Puppet shows are an age-old form of entertainment that is found all over the world. The Turkish shadow play Karagöz, named after one of its characters, is a fine example. The first Karagöz performances were staged in the sixteenth century and became popular throughout the Ottoman Empire. In countries such as Cyprus and Greece, they are still staged today, even though the names differ (Karagiozis in Greek).
The Garbage Monster.
The shows and characters reflected the social, religious, economic, ethnic, and cultural groups within society, and they referred to social developments. Even today, new storylines are being developed, like The Garbage Monster.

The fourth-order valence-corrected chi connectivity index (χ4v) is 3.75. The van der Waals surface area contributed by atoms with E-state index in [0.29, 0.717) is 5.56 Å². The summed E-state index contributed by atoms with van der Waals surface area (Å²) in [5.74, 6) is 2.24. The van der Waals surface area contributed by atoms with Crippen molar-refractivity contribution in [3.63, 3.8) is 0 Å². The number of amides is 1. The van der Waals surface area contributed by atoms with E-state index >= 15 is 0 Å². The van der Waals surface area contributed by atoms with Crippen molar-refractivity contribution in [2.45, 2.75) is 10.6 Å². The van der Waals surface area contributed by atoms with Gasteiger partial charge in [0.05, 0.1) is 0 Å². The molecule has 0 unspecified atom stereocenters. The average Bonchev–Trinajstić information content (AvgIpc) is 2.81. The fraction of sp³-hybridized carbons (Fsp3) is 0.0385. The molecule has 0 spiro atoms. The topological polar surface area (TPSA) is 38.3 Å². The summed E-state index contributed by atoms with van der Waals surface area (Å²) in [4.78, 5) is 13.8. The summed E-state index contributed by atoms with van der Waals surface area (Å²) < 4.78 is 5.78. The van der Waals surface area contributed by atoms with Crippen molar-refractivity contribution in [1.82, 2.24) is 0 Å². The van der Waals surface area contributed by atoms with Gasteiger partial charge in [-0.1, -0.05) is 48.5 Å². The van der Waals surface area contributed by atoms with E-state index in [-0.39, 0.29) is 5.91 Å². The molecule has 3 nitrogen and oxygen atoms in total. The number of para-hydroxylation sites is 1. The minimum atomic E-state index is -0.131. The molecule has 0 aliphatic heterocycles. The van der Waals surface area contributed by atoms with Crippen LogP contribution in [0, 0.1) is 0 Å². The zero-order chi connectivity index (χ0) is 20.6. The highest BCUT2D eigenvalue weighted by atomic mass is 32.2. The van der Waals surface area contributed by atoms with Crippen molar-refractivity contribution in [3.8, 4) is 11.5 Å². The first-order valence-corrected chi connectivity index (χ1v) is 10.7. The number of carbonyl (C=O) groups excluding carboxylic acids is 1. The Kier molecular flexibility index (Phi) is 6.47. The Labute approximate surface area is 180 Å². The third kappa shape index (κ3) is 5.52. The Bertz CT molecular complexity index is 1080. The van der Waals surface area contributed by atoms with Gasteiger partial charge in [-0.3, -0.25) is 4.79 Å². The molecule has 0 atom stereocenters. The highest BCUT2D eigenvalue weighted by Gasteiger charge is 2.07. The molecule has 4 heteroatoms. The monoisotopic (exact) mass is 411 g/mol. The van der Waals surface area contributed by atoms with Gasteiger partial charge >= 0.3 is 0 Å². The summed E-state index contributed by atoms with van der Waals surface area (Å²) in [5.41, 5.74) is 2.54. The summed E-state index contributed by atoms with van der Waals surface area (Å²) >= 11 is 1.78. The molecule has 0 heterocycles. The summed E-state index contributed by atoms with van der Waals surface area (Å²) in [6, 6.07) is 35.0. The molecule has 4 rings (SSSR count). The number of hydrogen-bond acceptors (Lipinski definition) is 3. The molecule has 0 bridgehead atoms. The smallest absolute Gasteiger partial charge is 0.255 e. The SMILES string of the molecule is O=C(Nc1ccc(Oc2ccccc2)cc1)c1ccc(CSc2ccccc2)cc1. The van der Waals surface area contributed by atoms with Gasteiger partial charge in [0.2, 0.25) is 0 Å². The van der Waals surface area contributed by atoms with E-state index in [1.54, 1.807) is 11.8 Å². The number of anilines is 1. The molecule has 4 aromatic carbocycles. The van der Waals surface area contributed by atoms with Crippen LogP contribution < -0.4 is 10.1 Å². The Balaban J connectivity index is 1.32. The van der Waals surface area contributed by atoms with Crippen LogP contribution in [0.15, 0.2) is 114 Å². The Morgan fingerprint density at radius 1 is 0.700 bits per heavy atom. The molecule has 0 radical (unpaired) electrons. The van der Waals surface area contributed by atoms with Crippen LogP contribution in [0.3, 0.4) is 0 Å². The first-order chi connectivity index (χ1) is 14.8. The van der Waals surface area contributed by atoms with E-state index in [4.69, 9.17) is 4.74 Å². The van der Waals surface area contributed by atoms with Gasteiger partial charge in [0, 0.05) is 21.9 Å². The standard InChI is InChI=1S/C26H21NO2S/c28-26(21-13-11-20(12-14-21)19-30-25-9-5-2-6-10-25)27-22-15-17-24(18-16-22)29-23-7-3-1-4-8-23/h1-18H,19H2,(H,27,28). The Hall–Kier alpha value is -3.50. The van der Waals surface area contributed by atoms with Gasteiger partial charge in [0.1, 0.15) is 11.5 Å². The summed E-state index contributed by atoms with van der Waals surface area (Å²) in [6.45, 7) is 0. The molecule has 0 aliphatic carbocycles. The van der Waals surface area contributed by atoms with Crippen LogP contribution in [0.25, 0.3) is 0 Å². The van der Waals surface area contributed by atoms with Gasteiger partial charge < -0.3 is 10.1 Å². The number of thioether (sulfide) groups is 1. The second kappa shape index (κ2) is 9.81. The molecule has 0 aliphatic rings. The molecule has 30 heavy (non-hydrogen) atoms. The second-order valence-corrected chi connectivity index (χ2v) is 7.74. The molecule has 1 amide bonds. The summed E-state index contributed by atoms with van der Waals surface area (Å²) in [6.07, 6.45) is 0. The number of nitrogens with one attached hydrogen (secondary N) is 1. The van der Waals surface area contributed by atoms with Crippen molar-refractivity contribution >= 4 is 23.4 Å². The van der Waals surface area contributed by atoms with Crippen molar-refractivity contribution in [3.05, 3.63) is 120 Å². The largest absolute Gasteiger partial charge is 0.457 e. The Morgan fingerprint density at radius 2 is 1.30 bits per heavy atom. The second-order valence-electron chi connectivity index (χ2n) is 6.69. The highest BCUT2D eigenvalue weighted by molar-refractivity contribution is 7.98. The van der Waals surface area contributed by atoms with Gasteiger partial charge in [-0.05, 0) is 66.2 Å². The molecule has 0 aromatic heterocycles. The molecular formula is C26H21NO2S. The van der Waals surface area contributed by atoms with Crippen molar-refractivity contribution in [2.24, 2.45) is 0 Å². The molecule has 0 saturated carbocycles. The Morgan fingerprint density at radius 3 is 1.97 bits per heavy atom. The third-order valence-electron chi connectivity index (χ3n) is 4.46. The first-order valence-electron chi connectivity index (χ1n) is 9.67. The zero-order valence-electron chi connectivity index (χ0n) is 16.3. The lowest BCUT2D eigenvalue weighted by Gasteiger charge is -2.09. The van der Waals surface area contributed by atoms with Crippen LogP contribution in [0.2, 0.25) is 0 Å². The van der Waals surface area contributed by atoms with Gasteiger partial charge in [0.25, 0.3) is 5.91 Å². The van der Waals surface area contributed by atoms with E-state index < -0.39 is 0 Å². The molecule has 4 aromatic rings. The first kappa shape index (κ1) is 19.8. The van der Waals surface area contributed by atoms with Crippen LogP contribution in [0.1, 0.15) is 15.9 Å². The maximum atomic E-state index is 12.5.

For The Garbage Monster (1998), Cengiz Özek made a new calfskin puppet: the Monster (photo). Together with Karagöz, the Garbage Monster is the main character in an educational story about the plastic soup floating in the ocean. Özek modernised the centuries-old Karagöz play to address a contemporary, global problem.
In Rotterdam Crossroads, you can watch a recording of Özek's The Garbage Monster and see a collection of original Karagöz puppets. In the 1980s, the Wereldmuseum started collecting Cengiz Özek's puppet collections. Some of the puppets are displayed alongside the film.